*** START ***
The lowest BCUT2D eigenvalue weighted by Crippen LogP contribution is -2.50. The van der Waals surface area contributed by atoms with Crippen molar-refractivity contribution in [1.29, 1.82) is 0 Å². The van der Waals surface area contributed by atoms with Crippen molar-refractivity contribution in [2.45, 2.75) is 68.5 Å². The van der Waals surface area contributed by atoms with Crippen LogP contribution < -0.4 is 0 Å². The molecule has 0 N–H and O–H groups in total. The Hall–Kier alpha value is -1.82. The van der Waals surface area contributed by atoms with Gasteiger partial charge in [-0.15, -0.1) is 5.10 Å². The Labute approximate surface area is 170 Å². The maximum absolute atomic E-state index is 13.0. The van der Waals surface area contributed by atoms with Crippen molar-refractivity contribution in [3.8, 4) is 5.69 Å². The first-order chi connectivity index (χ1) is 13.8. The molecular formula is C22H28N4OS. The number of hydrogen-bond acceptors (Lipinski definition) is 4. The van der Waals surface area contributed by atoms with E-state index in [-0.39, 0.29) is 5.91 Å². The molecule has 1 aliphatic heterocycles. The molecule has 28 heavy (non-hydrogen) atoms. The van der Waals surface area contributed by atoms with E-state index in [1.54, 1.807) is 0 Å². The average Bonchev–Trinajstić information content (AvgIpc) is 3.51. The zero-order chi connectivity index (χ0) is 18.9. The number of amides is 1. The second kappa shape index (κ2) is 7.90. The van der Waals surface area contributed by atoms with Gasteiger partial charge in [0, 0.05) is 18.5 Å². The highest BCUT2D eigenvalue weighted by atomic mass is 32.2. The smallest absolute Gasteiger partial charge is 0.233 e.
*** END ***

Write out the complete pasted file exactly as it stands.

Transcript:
The lowest BCUT2D eigenvalue weighted by Crippen LogP contribution is -2.50. The van der Waals surface area contributed by atoms with Crippen molar-refractivity contribution in [1.29, 1.82) is 0 Å². The van der Waals surface area contributed by atoms with Crippen molar-refractivity contribution in [2.45, 2.75) is 68.5 Å². The van der Waals surface area contributed by atoms with Crippen LogP contribution < -0.4 is 0 Å². The molecule has 0 N–H and O–H groups in total. The Hall–Kier alpha value is -1.82. The van der Waals surface area contributed by atoms with Gasteiger partial charge in [-0.15, -0.1) is 5.10 Å². The Labute approximate surface area is 170 Å². The maximum absolute atomic E-state index is 13.0. The van der Waals surface area contributed by atoms with Crippen molar-refractivity contribution in [3.8, 4) is 5.69 Å². The first-order chi connectivity index (χ1) is 13.8. The molecular formula is C22H28N4OS. The number of hydrogen-bond acceptors (Lipinski definition) is 4. The van der Waals surface area contributed by atoms with E-state index in [-0.39, 0.29) is 5.91 Å². The molecule has 1 aliphatic heterocycles. The molecule has 28 heavy (non-hydrogen) atoms. The van der Waals surface area contributed by atoms with E-state index in [1.54, 1.807) is 0 Å². The average Bonchev–Trinajstić information content (AvgIpc) is 3.51. The zero-order chi connectivity index (χ0) is 18.9. The number of amides is 1. The second kappa shape index (κ2) is 7.90. The van der Waals surface area contributed by atoms with Gasteiger partial charge in [0, 0.05) is 18.5 Å². The highest BCUT2D eigenvalue weighted by atomic mass is 32.2. The smallest absolute Gasteiger partial charge is 0.233 e.